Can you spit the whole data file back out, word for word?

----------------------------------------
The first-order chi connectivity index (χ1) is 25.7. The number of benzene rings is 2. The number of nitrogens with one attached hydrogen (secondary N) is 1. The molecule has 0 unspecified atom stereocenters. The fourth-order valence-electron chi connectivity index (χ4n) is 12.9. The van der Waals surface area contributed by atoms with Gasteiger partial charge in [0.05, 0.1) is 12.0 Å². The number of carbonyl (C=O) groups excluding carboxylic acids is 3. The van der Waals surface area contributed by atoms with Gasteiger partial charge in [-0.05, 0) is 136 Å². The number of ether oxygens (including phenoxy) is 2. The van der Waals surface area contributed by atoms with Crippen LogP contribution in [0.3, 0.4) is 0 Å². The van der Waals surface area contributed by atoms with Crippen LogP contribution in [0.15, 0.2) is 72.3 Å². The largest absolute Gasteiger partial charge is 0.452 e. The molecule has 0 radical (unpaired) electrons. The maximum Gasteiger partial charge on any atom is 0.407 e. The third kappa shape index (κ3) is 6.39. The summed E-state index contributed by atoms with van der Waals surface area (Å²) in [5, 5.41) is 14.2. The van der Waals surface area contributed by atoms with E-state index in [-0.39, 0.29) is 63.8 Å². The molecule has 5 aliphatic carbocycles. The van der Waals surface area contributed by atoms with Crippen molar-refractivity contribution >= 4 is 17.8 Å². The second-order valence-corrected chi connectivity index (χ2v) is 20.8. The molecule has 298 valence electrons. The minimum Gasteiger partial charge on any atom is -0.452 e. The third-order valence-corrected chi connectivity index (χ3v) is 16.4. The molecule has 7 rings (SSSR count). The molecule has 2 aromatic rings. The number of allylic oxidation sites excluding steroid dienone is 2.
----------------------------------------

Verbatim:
The first-order chi connectivity index (χ1) is 25.7. The number of benzene rings is 2. The number of nitrogens with one attached hydrogen (secondary N) is 1. The molecule has 0 unspecified atom stereocenters. The fourth-order valence-electron chi connectivity index (χ4n) is 12.9. The van der Waals surface area contributed by atoms with Gasteiger partial charge in [0.05, 0.1) is 12.0 Å². The number of carbonyl (C=O) groups excluding carboxylic acids is 3. The van der Waals surface area contributed by atoms with Gasteiger partial charge in [-0.05, 0) is 136 Å². The number of ether oxygens (including phenoxy) is 2. The van der Waals surface area contributed by atoms with Crippen LogP contribution in [0.3, 0.4) is 0 Å². The van der Waals surface area contributed by atoms with Crippen LogP contribution in [0.15, 0.2) is 72.3 Å². The largest absolute Gasteiger partial charge is 0.452 e. The molecule has 0 radical (unpaired) electrons. The maximum Gasteiger partial charge on any atom is 0.407 e. The third kappa shape index (κ3) is 6.39. The summed E-state index contributed by atoms with van der Waals surface area (Å²) in [5, 5.41) is 14.2. The van der Waals surface area contributed by atoms with E-state index in [-0.39, 0.29) is 63.8 Å². The molecule has 5 aliphatic carbocycles. The van der Waals surface area contributed by atoms with Crippen molar-refractivity contribution >= 4 is 17.8 Å². The second-order valence-corrected chi connectivity index (χ2v) is 20.8. The molecule has 298 valence electrons. The minimum Gasteiger partial charge on any atom is -0.452 e. The third-order valence-corrected chi connectivity index (χ3v) is 16.4. The molecule has 7 rings (SSSR count). The molecule has 2 aromatic rings. The number of allylic oxidation sites excluding steroid dienone is 2.